Choice Sends Message to American Feminists
Commentary, Fadwa El Guindi,
Pacific News Service, Oct 22, 2003
Note: Western notions of feminism can promote an interventionist,
aggressive stance toward the Muslim world. But Nobel Prize winner
Shirin Ebadi shows that feminism can grow from within Islam.
As the dust settles -- for the moment -- around the surprise Nobel
Peace Prize award to Shirin Ebadi, the Muslim Iranian woman judge, a
message should be arising clearly for many Western, especially
American, women: Stop imposing your version of feminism on Muslim
Many here in the United States assume there is a single, universal
feminism, emerging from this country. It is an arrogant,
unproductive and even alienating notion. It is a contradictory stand
as well: the notion that feminism is grounded in the culture from
which it grew is, in fact, an important contribution of feminist
studies. Feminism is not located in some universal spirit of
sisterhood -- a simple premise that has been largely overlooked by
some American feminist groups. Shirin Ebadi, feminist Nobel
Laureate, is homegrown through and through.
Ebadi's mission has been to defend human rights and women's rights
in Iran and within Islam. She neither left Iran to fight for her
homeland in exile, nor has she tried to win the support of American
feminists who effectively demonize her culture and religion with
their criticisms. She has endured punitive measures in the course of
her struggle, yet she has countered obstacles from within. When
Islam was used against her mission, she found the strongest source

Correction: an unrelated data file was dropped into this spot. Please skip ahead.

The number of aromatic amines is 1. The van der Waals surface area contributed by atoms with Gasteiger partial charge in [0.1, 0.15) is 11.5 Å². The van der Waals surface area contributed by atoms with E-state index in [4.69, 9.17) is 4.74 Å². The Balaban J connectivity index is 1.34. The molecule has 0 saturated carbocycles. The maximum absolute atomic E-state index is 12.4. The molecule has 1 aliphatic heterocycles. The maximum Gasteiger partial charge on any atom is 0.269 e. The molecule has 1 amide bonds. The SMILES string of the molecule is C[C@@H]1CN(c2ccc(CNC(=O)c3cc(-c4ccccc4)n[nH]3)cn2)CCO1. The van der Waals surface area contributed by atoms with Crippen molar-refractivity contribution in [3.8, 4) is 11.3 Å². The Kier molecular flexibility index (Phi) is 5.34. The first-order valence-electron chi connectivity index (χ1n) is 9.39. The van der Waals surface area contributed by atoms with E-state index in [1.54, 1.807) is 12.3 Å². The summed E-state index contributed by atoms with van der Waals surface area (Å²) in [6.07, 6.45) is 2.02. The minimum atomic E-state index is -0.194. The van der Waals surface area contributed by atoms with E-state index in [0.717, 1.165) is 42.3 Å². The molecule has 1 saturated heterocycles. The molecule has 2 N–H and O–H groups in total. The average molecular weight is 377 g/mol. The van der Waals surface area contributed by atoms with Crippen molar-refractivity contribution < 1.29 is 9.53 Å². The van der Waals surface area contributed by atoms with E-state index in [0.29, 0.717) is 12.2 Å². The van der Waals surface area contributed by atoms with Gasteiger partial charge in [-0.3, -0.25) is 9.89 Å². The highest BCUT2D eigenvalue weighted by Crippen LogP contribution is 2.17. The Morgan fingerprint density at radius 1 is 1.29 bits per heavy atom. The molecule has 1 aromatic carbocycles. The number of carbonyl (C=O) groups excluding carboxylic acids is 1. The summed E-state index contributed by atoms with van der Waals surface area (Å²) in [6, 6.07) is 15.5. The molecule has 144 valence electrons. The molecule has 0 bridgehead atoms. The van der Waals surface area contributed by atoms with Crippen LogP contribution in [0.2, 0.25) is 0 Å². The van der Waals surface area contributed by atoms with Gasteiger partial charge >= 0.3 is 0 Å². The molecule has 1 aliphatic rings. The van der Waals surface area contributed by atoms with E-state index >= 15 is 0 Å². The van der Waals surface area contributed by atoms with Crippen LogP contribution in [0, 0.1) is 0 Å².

of support in that same Islam.
Mastery of Islamic knowledge is fundamental to navigating Islamic
society and, in most cases, so is the mastery of Arabic, the
language of more than 1.2 billion people today. Ebadi showed pride
in being Iranian and Muslim and worked to preserve the integrity of
her country. She was critical, for example, of U.S. intervention in
her country's internal affairs. But she worked within the culture
and within the system.
One conception of gender activism gives priority to women's problems
over other issues. This tendency assumes universality, although it
originates in Western thought and is steeped in Euro-Christian
values, social relations and prejudices born of colonial encounters.
It gives rise to interventionist postures toward Muslim women,
resulting in distorted views of Islamic notions of gender and
By contrast, Islamic principles insist on the integration of
dualities instead of polarization. A different conception of gender
activism arises from this framework, one that recognizes local,
regional, cultural and historical contexts. Feminism and human
rights struggles carried out within Islam provide the only path to
empowerment and liberation without challenging the entire culture.
Shirin Ebadi knows this quite well.
When the Nobel Committee gave the world's most celebrated prize to a
Muslim Iranian woman living in an Islamic state, it sent a strong
message that an Islamic state can successfully produce a Muslim
feminist, a model for all Muslim women.
PNS contributor Fadwa El Guindi (email@example.com) teaches
anthropology at the University of Southern California and is former
president of the Middle East Section of the American Anthropological
Association. She is author of "Veil: Modesty, Privacy and